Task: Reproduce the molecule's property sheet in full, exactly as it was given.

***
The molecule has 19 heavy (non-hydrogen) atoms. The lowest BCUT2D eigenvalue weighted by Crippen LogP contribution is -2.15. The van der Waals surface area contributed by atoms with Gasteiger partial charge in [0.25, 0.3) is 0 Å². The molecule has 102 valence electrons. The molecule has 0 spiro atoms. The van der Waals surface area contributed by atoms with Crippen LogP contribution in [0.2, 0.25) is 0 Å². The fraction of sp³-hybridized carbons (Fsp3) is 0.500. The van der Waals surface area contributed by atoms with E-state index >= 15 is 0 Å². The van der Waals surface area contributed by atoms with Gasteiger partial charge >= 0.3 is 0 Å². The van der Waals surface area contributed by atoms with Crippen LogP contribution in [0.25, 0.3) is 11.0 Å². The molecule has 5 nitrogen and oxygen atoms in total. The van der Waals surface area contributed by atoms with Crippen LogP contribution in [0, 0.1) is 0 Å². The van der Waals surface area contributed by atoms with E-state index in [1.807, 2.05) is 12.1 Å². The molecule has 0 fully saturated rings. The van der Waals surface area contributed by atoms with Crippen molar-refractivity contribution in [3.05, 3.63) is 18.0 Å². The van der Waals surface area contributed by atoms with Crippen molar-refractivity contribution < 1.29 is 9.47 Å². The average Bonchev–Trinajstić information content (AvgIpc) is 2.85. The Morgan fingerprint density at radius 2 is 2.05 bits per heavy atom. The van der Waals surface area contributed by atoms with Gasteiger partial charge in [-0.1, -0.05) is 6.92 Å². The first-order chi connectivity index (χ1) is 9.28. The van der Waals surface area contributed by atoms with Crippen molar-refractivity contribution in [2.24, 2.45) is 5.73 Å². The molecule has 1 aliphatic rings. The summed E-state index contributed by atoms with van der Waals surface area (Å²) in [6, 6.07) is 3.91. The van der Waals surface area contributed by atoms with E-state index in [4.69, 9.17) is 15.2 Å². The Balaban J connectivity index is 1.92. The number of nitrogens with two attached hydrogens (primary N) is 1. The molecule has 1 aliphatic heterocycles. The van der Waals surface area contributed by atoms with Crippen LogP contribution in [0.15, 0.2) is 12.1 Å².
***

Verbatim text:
The molecule has 19 heavy (non-hydrogen) atoms. The lowest BCUT2D eigenvalue weighted by Crippen LogP contribution is -2.15. The van der Waals surface area contributed by atoms with Gasteiger partial charge in [0.25, 0.3) is 0 Å². The molecule has 102 valence electrons. The molecule has 0 spiro atoms. The van der Waals surface area contributed by atoms with Crippen LogP contribution in [0.2, 0.25) is 0 Å². The fraction of sp³-hybridized carbons (Fsp3) is 0.500. The van der Waals surface area contributed by atoms with E-state index >= 15 is 0 Å². The van der Waals surface area contributed by atoms with Gasteiger partial charge >= 0.3 is 0 Å². The van der Waals surface area contributed by atoms with Crippen LogP contribution in [0.25, 0.3) is 11.0 Å². The molecule has 5 nitrogen and oxygen atoms in total. The van der Waals surface area contributed by atoms with Crippen LogP contribution in [0, 0.1) is 0 Å². The van der Waals surface area contributed by atoms with E-state index in [1.807, 2.05) is 12.1 Å². The molecule has 0 fully saturated rings. The van der Waals surface area contributed by atoms with Crippen molar-refractivity contribution in [3.05, 3.63) is 18.0 Å². The van der Waals surface area contributed by atoms with Crippen molar-refractivity contribution < 1.29 is 9.47 Å². The average Bonchev–Trinajstić information content (AvgIpc) is 2.85. The Morgan fingerprint density at radius 2 is 2.05 bits per heavy atom. The van der Waals surface area contributed by atoms with Gasteiger partial charge in [-0.1, -0.05) is 6.92 Å². The first-order chi connectivity index (χ1) is 9.28. The van der Waals surface area contributed by atoms with Crippen molar-refractivity contribution in [2.24, 2.45) is 5.73 Å². The molecule has 1 aliphatic rings. The summed E-state index contributed by atoms with van der Waals surface area (Å²) in [6, 6.07) is 3.91. The van der Waals surface area contributed by atoms with E-state index in [4.69, 9.17) is 15.2 Å². The Balaban J connectivity index is 1.92. The number of nitrogens with two attached hydrogens (primary N) is 1. The molecule has 1 aliphatic heterocycles. The van der Waals surface area contributed by atoms with Crippen LogP contribution in [0.15, 0.2) is 12.1 Å².